I am fascinated by the solar power monitor. As soon as the sun comes up, the solar panels start to make electricity. As the sun moves through the sky, the amount of electricity goes up. As clouds pass between the panels and the sun, you can see the watts go down and then back up. Our sky is partly cloudy right now, so the watts are going up and down as the sun peeks out and then goes behind the clouds. (If you look closely at the pictures on the right, you can see the batteries charged to 29.9 volts, sunrise at 07:03, and 2.9 kWH generated.)
I have not seen the watts go to zero when the sun is up and the clouds are thick. At a sunny 10:00 a.m, there are about 400 watts generated. If a hazy cloud goes by, the watts drop to 250 (see kW in second pirture). With a thicker cloud, the watts dip to 100 or so. At noon the system makes about 1000 watts if there are no clouds.
The solar panels made by REC are rated at 210 watts. With six panels, we theoretically should get up to 1260 watts. The installers told me the overall wattage could be as high as 1700. I’m not sure why there is a difference between the rating and the actual, but so far our system has gone as high as 1630 watts (see firs picture).
As you learned earlier, the refrigerator and freezer, according to the specifications, should be using 3 KWh each day. To measure what they are using, I found (with the help of a friend) this really cool gadget called a Kill a Watt. It is about the size of a wall plug and costs about $29. When you plug it into an outlet and then plug something into it, the Kill a Watt tells you how much electricity the device is using. After plugging both appliances into the Kill a Watt, I learned that they use 4 watts when the motors aren’t running, about 120 watts when one motor is running, and about 240 watts when both appliances are chugging away. In a 24 hour period, they together use about 3.5 kilowatt hours. I’m wondering if the ratings are inaccurate, or if the appliances have to work harder in a warm garage. Perhaps they will use less energy in the winter in a cold garage.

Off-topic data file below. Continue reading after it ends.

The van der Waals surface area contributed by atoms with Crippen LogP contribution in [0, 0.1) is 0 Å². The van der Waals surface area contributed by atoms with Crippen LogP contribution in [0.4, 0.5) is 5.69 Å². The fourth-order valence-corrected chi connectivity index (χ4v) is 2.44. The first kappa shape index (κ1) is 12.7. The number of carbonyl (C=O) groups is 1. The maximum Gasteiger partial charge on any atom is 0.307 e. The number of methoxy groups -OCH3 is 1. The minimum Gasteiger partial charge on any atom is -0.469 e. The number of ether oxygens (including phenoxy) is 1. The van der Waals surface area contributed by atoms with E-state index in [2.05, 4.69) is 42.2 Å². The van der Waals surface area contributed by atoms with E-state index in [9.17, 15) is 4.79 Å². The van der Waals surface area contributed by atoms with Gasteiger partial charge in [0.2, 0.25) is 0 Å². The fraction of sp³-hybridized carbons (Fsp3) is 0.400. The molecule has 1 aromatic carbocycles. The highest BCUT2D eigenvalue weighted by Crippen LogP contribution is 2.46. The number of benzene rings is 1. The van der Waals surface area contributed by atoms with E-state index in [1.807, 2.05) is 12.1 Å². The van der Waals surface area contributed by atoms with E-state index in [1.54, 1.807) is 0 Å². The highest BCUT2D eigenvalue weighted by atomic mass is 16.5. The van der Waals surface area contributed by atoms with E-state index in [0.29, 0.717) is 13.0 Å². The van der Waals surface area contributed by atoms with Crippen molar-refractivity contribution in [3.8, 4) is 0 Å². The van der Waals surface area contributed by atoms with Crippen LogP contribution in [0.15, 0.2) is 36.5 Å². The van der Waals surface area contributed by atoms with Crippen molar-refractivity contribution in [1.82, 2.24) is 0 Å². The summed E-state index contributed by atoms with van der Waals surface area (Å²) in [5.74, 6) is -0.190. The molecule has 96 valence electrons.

Overall the monitor reports that the system generates 5-6 KWh each day. I think that suggests the batteries need about 2 KWh per day to stay fully charged. Usually by noon or so, the system has already generated enough electricity to have to start discarding electricity. By 1:00 p.m. the system is making only 700 watts even though it could make 1200 watts. The system gets to 1500 only if the morning is very cloudy, and then the maximum wattage occurs about 2:00 p.m. Normally by 3:00 p.m. the system is keeping only 200 watts, even though there is plenty of solar potential.
If we spent a few thousand dollars more to hook the solar system into the power company, we could make use of all the energy generated in the panels. We could sell the extra KWh to the power company for 2 cents each. Like many things solar, it is just not worth it. I am hoping we can find other ways to use more of the energy without spending more money.